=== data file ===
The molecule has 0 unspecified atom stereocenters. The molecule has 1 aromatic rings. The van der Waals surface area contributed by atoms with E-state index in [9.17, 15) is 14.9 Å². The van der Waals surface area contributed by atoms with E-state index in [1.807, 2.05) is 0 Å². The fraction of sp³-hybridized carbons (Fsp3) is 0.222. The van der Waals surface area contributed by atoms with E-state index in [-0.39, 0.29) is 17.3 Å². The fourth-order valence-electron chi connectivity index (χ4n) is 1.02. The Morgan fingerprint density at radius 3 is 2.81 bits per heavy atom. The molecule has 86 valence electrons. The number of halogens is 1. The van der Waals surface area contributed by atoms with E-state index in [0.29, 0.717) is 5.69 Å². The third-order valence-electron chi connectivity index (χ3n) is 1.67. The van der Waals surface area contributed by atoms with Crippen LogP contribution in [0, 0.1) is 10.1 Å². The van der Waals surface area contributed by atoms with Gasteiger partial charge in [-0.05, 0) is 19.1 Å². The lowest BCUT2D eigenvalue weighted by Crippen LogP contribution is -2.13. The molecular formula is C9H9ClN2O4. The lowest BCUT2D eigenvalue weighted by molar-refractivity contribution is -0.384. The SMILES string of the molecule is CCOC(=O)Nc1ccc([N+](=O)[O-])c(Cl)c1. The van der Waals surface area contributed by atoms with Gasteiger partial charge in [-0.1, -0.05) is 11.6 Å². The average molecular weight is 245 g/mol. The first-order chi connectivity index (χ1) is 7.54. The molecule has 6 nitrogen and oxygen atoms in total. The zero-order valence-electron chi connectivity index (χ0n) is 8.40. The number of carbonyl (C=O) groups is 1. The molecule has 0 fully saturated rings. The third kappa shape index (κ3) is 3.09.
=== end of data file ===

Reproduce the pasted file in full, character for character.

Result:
The molecule has 0 unspecified atom stereocenters. The molecule has 1 aromatic rings. The van der Waals surface area contributed by atoms with E-state index in [9.17, 15) is 14.9 Å². The van der Waals surface area contributed by atoms with E-state index in [1.807, 2.05) is 0 Å². The fraction of sp³-hybridized carbons (Fsp3) is 0.222. The van der Waals surface area contributed by atoms with E-state index in [-0.39, 0.29) is 17.3 Å². The fourth-order valence-electron chi connectivity index (χ4n) is 1.02. The Morgan fingerprint density at radius 3 is 2.81 bits per heavy atom. The molecule has 86 valence electrons. The number of halogens is 1. The van der Waals surface area contributed by atoms with E-state index in [0.29, 0.717) is 5.69 Å². The third-order valence-electron chi connectivity index (χ3n) is 1.67. The van der Waals surface area contributed by atoms with Crippen LogP contribution in [0, 0.1) is 10.1 Å². The van der Waals surface area contributed by atoms with Gasteiger partial charge in [-0.05, 0) is 19.1 Å². The lowest BCUT2D eigenvalue weighted by Crippen LogP contribution is -2.13. The molecular formula is C9H9ClN2O4. The lowest BCUT2D eigenvalue weighted by molar-refractivity contribution is -0.384. The SMILES string of the molecule is CCOC(=O)Nc1ccc([N+](=O)[O-])c(Cl)c1. The van der Waals surface area contributed by atoms with Gasteiger partial charge in [-0.1, -0.05) is 11.6 Å². The average molecular weight is 245 g/mol. The first-order chi connectivity index (χ1) is 7.54. The molecule has 6 nitrogen and oxygen atoms in total. The zero-order valence-electron chi connectivity index (χ0n) is 8.40. The number of carbonyl (C=O) groups is 1. The molecule has 0 fully saturated rings. The third kappa shape index (κ3) is 3.09.